The SPIRIT OF THE GOSPEL, or the Four Evangelists Elucidated by Explanatory Observations, Historical References, and Miscellaneous Illustrations, by the Rev. W. S. GILLY, M. A. London : Whittaker, 10s. 8vo.

EVERY undertaking, whose object is to explain those passages in the Evangelical writings of the New Testament over which the hand of time, during the lapse of eighteen centuries, united with the remoteness of the scene, and the total difference of manners, opinions, and usages from their present state, has thrown a veil of obscurity, deserves the favorable, and even grateful, attention of the Christian world. That the difficulties alluded to have been removed by the investigations of learned men, as far, perhaps, as human ingenuity will permit, and complete illustrations afforded of those obscure passages, forms no objection to the utility of the present work. It may be added, as a valuable fact, that the discoveries and reports of modern travellers into the Holy Land, have amply confirmed the assertions of the sacred writers, as well as of the commentators and expositors, with respect to local customs and national opinions. But it happens that all this information is dispersed in such a variety of directions, and lies mixed up in such large masses of biblical erudition, that the generality of mankind, who have neither time nor talent for such studies, and yet are desirous of satisfaction on points so intimately concerning their faith and happiness, are compelled to remain in ignorance or uncertainty.

Before the reader can profit by the more useful of these elucidations, he must, as Mr. Gilly observes, wade through voluminous and expenVOL. XXVI. NO. LII. O


sive productions, and pick his weary way through the endless minutie of verbal criticisms, controversial questions, elaborate annotations, and curious disquisitions, most of which are written in unknown tongues.'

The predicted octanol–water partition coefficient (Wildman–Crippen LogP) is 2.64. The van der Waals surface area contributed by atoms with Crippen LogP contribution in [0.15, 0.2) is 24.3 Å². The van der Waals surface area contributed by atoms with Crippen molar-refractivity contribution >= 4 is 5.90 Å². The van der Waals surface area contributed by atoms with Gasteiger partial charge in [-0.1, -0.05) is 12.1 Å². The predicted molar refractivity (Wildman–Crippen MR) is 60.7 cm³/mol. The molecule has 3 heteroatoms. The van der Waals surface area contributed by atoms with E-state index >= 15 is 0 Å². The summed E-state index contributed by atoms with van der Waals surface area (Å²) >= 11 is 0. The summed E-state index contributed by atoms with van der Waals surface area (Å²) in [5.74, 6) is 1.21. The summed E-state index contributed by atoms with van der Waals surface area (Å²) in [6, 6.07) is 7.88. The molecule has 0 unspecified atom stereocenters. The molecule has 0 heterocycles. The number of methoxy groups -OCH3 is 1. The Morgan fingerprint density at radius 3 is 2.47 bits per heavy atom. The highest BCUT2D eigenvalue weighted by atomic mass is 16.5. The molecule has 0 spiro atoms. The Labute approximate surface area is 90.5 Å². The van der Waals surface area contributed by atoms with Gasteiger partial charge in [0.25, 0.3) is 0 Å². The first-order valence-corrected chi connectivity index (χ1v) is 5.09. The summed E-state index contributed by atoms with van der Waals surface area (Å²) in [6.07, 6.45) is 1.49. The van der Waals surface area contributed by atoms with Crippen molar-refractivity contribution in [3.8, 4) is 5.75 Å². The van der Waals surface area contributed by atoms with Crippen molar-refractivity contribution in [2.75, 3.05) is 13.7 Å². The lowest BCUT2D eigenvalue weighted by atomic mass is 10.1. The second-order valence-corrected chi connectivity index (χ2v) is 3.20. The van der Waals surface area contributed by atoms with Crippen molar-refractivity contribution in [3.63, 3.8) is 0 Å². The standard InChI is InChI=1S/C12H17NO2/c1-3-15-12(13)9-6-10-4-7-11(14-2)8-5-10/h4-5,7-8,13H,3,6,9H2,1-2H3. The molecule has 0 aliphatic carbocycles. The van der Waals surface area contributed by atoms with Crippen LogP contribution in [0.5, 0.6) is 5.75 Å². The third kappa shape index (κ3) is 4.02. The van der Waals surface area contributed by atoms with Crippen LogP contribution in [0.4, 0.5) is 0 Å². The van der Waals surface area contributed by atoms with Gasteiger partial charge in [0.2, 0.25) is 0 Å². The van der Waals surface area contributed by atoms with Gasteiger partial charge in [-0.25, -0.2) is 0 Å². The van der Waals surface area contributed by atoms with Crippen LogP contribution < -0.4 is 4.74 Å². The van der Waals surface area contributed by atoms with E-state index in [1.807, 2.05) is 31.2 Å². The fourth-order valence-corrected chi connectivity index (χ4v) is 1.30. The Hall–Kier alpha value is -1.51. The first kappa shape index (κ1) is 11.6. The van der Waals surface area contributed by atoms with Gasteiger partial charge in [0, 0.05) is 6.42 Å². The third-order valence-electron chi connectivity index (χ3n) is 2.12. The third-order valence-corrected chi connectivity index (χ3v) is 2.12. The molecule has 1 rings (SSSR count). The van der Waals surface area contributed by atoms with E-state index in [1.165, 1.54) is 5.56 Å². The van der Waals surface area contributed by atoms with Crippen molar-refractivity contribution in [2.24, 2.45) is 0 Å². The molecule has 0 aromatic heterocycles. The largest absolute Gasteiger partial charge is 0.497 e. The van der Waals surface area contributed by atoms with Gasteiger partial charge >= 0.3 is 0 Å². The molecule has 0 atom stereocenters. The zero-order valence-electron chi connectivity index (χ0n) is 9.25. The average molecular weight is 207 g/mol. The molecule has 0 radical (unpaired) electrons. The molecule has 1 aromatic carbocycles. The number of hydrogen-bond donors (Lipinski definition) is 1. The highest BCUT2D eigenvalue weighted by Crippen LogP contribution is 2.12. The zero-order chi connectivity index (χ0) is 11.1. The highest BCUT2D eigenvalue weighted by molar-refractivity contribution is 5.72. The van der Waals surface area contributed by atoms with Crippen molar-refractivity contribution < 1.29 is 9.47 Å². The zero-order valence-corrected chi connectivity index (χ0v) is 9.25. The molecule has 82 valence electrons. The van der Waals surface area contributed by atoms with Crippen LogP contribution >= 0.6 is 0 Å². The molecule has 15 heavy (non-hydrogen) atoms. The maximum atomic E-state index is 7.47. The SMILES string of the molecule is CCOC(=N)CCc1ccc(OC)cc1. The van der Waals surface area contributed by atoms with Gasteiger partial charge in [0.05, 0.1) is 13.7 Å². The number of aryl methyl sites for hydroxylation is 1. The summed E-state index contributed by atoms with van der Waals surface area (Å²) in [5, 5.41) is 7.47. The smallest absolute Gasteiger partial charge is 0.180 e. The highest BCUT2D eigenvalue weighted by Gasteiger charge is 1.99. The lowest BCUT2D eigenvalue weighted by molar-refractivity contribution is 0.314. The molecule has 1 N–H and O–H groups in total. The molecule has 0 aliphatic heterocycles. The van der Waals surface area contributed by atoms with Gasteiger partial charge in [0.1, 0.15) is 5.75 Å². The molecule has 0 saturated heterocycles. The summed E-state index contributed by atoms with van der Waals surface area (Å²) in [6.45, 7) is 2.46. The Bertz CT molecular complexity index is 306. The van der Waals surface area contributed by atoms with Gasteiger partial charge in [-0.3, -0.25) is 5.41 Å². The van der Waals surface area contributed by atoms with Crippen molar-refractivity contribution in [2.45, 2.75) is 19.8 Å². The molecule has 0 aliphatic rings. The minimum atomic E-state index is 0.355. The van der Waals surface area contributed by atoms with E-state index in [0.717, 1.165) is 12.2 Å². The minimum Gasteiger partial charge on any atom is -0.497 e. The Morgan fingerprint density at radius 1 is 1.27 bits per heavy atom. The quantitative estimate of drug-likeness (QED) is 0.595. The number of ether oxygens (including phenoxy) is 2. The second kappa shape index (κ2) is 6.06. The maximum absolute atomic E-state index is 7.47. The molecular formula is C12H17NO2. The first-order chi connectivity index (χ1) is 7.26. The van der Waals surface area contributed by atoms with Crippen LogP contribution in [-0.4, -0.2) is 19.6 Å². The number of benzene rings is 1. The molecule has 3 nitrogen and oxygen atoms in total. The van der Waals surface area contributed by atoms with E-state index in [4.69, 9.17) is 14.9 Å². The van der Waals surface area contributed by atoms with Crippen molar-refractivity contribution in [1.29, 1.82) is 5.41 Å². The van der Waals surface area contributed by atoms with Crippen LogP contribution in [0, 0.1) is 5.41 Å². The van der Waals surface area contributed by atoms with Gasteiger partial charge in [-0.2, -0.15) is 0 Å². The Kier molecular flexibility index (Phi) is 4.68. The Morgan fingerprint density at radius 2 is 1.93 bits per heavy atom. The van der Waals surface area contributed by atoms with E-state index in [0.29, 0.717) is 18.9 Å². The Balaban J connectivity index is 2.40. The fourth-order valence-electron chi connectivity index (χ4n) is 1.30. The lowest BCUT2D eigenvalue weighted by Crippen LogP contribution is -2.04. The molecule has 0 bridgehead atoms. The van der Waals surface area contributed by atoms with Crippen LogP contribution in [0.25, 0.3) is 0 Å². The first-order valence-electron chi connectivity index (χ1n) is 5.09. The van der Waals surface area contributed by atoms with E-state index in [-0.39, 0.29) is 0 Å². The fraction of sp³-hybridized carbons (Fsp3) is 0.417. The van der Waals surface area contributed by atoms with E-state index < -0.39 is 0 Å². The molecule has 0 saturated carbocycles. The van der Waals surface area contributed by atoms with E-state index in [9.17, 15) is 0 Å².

-Too expensive, too learned, or too dry, are the objections commonly made to compositions explanatory of Scripture. There is one class of persons who cannot gain access to the folios which contain the treasures of biblical exposition-there is another who, though they are not deeply versed in learned lore, and cannot therefore follow the theologian through all his profound inquiries, would wish to understand the tendency of them, and to know to what they lead, being fond of sacred reading, and anxious to give an answer to the hope that is in them: and there is another who, from their prejudice or indifference, require to be shown that the study of the Gospel is far from being so uninviting, or so destitute of literary charms as they have been led to imagine. With a view to accommodate the subject to each of these, the author has reduced his materials within the compass of a single volume, has offered few explanations which the plainest English reader may not perfectly understand; and has not, upon any occasion, inserted an illustration in any language but our own. Where it was necessary to have recourse to ancient or foreign authorities, the substance is communicated through the medium of a translation. He has likewise taken every opportunity of admitting such matter as may sometimes relieve the mind from the contemplation of graver topics, and fix it upon those beauties and graces with which the holy memoirs, as the Gospels have been happily called, are frequently interspersed. An historical reference, a tale or anecdote to the point, a custom or characteristic of the age or country in which our Saviour lived, or an elegant turn which some ancient or modern poet may have given to the subject-these have not been rejected where they could be subjoined with consistency and effect; where they are not irrelative or irreverend.

In pursuance of this plan, Mr. Gilly has selected from the Gospel of St. Matthew fifty-seven passages which in his opinion merited illustration; from St. Mark's, sixteen; from St. Luke's, thirty-four; and from St. John's, forty-six; and to each division prefixed a concise biography of the Evangelist himself, as far as it can be depended on. From each of these divisions we shall make extracts, as specimens of the whole, beginning with that much controverted subject, demoniacal possession.